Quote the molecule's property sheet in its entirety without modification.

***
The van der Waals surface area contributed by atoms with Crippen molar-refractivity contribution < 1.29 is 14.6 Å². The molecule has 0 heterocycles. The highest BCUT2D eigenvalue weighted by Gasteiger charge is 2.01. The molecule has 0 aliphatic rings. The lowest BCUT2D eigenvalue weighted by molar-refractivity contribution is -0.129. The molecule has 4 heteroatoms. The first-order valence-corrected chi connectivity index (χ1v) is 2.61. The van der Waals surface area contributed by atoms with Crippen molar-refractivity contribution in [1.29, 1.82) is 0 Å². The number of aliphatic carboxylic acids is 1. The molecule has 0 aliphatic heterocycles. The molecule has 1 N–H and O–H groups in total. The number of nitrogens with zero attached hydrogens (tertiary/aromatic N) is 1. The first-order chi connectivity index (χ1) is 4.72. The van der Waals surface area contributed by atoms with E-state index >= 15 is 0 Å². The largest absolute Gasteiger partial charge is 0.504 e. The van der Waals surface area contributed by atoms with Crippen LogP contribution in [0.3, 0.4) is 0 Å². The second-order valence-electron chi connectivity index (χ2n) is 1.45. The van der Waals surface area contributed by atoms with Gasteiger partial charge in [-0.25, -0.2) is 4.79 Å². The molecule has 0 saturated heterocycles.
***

The van der Waals surface area contributed by atoms with Crippen molar-refractivity contribution < 1.29 is 14.6 Å². The molecule has 0 heterocycles. The highest BCUT2D eigenvalue weighted by Gasteiger charge is 2.01. The molecule has 0 aliphatic rings. The lowest BCUT2D eigenvalue weighted by molar-refractivity contribution is -0.129. The molecule has 4 heteroatoms. The first-order valence-corrected chi connectivity index (χ1v) is 2.61. The van der Waals surface area contributed by atoms with Crippen molar-refractivity contribution in [1.29, 1.82) is 0 Å². The number of aliphatic carboxylic acids is 1. The molecule has 0 aliphatic heterocycles. The molecule has 1 N–H and O–H groups in total. The number of nitrogens with zero attached hydrogens (tertiary/aromatic N) is 1. The first-order chi connectivity index (χ1) is 4.72. The van der Waals surface area contributed by atoms with E-state index >= 15 is 0 Å². The largest absolute Gasteiger partial charge is 0.504 e. The van der Waals surface area contributed by atoms with Crippen LogP contribution in [0.3, 0.4) is 0 Å². The second-order valence-electron chi connectivity index (χ2n) is 1.45. The van der Waals surface area contributed by atoms with Gasteiger partial charge in [-0.25, -0.2) is 4.79 Å². The molecule has 0 saturated heterocycles.